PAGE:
Last summer, one article in NPR’s The Race Card Project series, “Six Words: Black Babies Cost less to Adopt,” dug into the disparity in the adoption process, noting that black babies are the cheapest. The segment featured Minneapolis mother Caryn Lantz who discovered that the total administrative cost to adopt a white baby was $35,000, but black babies were available abundantly at heavy discounted rates of $18, 000. They could get a biracial baby for $24,000. 

Lantz learned that the process for adopting biracial, Latino, Asian or Caucasian child was slower than adopting black children because more parents wanted them. American Adoption Online claims it could take as little as 6 weeks to adopt a black baby.

Given that Lantz struggled with fertility before deciding to go the adoption route, it was a no brainer. She and her husband adopted two African American children.

 The Atlantic did a follow up response article which largely objected to a dollar value assigned to children based on race. But that piece and other previous also included some background clues to why this is so:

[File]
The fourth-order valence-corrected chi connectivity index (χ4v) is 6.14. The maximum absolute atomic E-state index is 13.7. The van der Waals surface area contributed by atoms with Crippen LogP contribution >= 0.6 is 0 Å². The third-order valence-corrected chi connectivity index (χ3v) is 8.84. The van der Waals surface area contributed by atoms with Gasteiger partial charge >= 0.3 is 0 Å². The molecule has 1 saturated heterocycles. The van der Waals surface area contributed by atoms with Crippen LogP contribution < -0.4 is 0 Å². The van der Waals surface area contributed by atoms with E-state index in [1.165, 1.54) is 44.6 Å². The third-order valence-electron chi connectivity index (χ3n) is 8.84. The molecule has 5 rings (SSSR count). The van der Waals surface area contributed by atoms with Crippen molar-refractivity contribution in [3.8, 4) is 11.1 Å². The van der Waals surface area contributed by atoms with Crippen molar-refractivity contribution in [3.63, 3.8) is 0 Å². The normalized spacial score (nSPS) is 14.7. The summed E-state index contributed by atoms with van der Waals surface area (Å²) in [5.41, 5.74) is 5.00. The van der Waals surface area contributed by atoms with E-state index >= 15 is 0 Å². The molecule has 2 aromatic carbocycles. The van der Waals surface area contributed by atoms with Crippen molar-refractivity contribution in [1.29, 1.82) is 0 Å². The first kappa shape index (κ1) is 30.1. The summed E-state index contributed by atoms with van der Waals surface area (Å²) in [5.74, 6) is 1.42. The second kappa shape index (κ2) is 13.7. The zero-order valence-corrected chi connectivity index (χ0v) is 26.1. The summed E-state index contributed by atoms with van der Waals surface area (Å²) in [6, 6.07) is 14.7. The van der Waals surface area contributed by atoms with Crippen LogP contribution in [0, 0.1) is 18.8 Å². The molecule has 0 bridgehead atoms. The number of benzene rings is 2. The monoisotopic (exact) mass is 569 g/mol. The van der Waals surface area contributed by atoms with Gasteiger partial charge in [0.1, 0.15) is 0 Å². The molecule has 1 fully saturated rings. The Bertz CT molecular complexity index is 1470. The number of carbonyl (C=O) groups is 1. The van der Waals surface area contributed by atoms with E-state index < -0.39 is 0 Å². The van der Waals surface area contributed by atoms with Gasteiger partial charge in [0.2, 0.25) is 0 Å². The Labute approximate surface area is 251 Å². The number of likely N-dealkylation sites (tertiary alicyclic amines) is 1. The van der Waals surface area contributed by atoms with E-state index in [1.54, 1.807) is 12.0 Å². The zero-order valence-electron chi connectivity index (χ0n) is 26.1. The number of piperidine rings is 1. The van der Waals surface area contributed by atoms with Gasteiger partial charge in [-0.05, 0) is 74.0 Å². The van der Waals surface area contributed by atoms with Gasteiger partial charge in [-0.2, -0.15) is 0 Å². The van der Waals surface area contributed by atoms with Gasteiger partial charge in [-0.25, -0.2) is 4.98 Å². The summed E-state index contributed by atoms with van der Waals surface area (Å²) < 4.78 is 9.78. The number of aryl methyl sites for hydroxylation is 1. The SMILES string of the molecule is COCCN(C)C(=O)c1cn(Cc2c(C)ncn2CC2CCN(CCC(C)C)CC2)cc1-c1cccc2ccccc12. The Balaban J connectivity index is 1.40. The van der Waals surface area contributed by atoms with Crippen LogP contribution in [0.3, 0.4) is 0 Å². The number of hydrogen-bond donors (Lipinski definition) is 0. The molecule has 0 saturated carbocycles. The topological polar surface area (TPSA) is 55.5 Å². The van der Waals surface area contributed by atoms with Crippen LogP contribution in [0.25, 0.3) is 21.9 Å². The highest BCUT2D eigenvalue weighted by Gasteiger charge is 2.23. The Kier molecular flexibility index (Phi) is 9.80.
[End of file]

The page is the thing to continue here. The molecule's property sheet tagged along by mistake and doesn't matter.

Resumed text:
• Blacks were less likely to adopt, and the theory of supply and demand applies. There is an ample inventory of black women giving up their babies for adoption or black babies in the foster care system, approximately half of all children in Foster care.
  • Caucasians, like the Romneys,  are more likely to prefer a baby that shares their same race or close to it rather than a child from another race.
  • Blacks tend to adopt within their own families.
  • There is a negative perception about the backgrounds of the black babies who are up for adoption. A  Michigan study showed that adopting parents believed that white “children came from ‘better stock’ with ‘greater moral fiber’ than children placed in the US who are predominantly black.